Base plate 100 is fabricated from Kovar, a cobalt-steel material having a low temperature coefficient of expansion, as are terminal posts 220, 222, and 224. Glass seals, as at 230, having a similar temperature coefficient of expansion, are provided to seal terminal posts 220, 222, and 224 and tubes 120 and 122 to base plate 100. These materials are employed in conventional switches, such as switch 20 (FIG. 1).
It can be seen that internal volume 250 of switch 50 is completely and hermetically sealed from the interior of bellows 160, the interior of the bellows being the only volume that is in communication with the surrounding environment.
It has been found that a switch constructed according to the present invention and having gold alloy electrical contacts can experience as many as one million switchings before mechanical failure and meets MIL-S-8805, Enclosure 5.
In the embodiments of the present invention described above, it will be recognized that individual elements and/or features thereof are not necessarily limited to a particular embodiment but, where applicable, are interchangeable and can be used in any selected embodiment even though such may not be specifically shown.
Terms such as "upper", "lower", "inner", "outer", "inwardly", "outwardly", and the like, when used herein, refer to the positions of the respective elements shown on the accompanying drawing figures and the present invention is not necessarily limited to such positions.
It will thus be seen that the objects set forth above, among those elucidated in, or made apparent from, the preceding description, are efficiently attained and, since certain changes may be made in the above construction without departing from the scope of the invention, it is intended that all matter contained in the above description or shown on the accompanying drawing figures shall be interpreted as illustrative only and not in a limiting sense.
It is also to be understood that the following claims are intended to cover all of the generic and specific features of the invention herein described and all statements of the scope of the invention which, as a matter of language, might be said to fall therebetween.
|Cited Patent||Filing date||Publication date||Applicant||Title|
|US2777910 *||Jun 29, 1953||Jan 15, 1957||Acro Mfg Company||Hermetically sealed switch|
|US2854536 *||Sep 8, 1953||Sep 30, 1958||Beer Donald Courtney||Snap-action electric switches|
|US3244849 *||Apr 21, 1964||Apr 5, 1966||Cem Comp Electro Mec||Hermetically sealed switching device with bellows|
|US3987266 *||Aug 6, 1974||Oct 19, 1976||Robert Bosch G.M.B.H.||Contamination protected electrical switch, particularly automotive ignition breaker contact structure|
|US4540864 *||Oct 18, 1983||Sep 10, 1985||Ellenberger & Poensgen Gmbh||Actuating fixture for push-pull switch|
|US4652706 *||Jan 29, 1986||Mar 24, 1987||Tower Manufacturing Corporation||Double pole switch construction|
|US4941254 *||Dec 20, 1989||Jul 17, 1990||Davis Allen V C||Method for producing a motion transmitting and amplifying device|
|US5016140 *||Aug 8, 1989||May 14, 1991||Bsg-Schalttechnik Gmbh & Co. Kg||Switch arranged for being mounted on a circuit board|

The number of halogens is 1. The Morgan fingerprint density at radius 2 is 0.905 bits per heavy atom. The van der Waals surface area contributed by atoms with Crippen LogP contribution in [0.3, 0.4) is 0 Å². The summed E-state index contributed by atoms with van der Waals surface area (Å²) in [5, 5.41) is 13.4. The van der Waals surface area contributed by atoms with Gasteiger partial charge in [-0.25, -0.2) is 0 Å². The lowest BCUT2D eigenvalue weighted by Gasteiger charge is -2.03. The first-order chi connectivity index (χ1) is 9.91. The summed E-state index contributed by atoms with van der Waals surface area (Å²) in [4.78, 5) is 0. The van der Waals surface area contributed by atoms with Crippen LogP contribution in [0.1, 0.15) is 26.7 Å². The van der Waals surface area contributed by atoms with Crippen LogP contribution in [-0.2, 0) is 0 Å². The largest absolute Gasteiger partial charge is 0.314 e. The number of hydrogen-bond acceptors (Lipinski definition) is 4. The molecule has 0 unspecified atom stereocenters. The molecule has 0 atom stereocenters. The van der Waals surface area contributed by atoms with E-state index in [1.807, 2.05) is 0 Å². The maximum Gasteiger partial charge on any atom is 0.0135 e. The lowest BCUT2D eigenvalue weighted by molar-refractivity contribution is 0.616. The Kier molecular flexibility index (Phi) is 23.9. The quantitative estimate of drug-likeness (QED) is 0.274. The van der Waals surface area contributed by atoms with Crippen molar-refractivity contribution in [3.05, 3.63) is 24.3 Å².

|US5164561 *||Apr 9, 1992||Nov 17, 1992||Marquardt Gmbh||Push button switch having sealing bellows|
|US5181603 *||Dec 10, 1990||Jan 26, 1993||Matsushita Electric Works, Ltd.||Sealed electric switch|
|US5211471 *||Dec 28, 1990||May 18, 1993||The Brinkmann Corporation||Flashlight with tailcap switch boot|
|US5352858 *||Jul 19, 1993||Oct 4, 1994||Dwyer Instruments, Inc.||Hermetically sealed snap switch assembly with pre-use backfilling option|
|US5382767 *||Nov 1, 1993||Jan 17, 1995||Daiichi Denso Buhin Co., Ltd.||Push-button switches|
|US5626222 *||Oct 6, 1995||May 6, 1997||Ncr Corp||Force controllable shielded mechanical switch actuators|
|Citing Patent||Filing date||Publication date||Applicant||Title|
|US9013254||Oct 18, 2012||Apr 21, 2015||Gigavac, Llc||Hermetically sealed manual disconnect|
|WO2013059474A1 *||Oct 18, 2012||Apr 25, 2013||Gigavac, Llc||Hermetically sealed manual disconnect|
|U.S. Classification||200/302.2, 200/302.1|
|Cooperative Classification||H01H2013/066, H01H13/063|
|Sep 14, 1999||AS||Assignment|
Owner name: TRI-TECH, INC., CONNECTICUT
Free format text: ASSIGNMENT OF ASSIGNORS INTEREST;ASSIGNOR:SWEENEY, SCOTT;REEL/FRAME:010257/0051
Effective date: 19990914
|Mar 19, 2004||FPAY||Fee payment|
Year of fee payment: 4
|Apr 28, 2004||AS||Assignment|
|May 2, 2007||AS||Assignment|
Owner name: THE GOVERNOR AND COMPANY OF THE BANK OF IRELAND, I
Free format text: SECURITY AGREEMENT;ASSIGNORS:HAYDON SWITH & INSTRUMENT, INC.;HAYDON ENTERPRISES, INC.;TTX ACQUISITION CORPORATION (TBK TRITEX CORPORATION);REEL/FRAME:019235/0161
Effective date: 20070420
|Mar 31, 2008||REMI||Maintenance fee reminder mailed|
|Apr 16, 2008||SULP||Surcharge for late payment|
Year of fee payment: 7
|Apr 16, 2008||FPAY||Fee payment|
Year of fee payment: 8
|May 28, 2008||AS||Assignment|
Owner name: THE GOVERNOR AND COMPANY OF THE BANK OF IRELAND, I
Free format text: SECURITY AGREEMENT;ASSIGNORS:TRITEX CORPORATION;KERK MOTION PRODUCTS, INC.;HAYDON SWITCH & INSTRUMENT, INC.;AND OTHERS;REEL/FRAME:021006/0395
Effective date: 20080501
|Jan 16, 2012||FPAY||Fee payment|
Year of fee payment: 12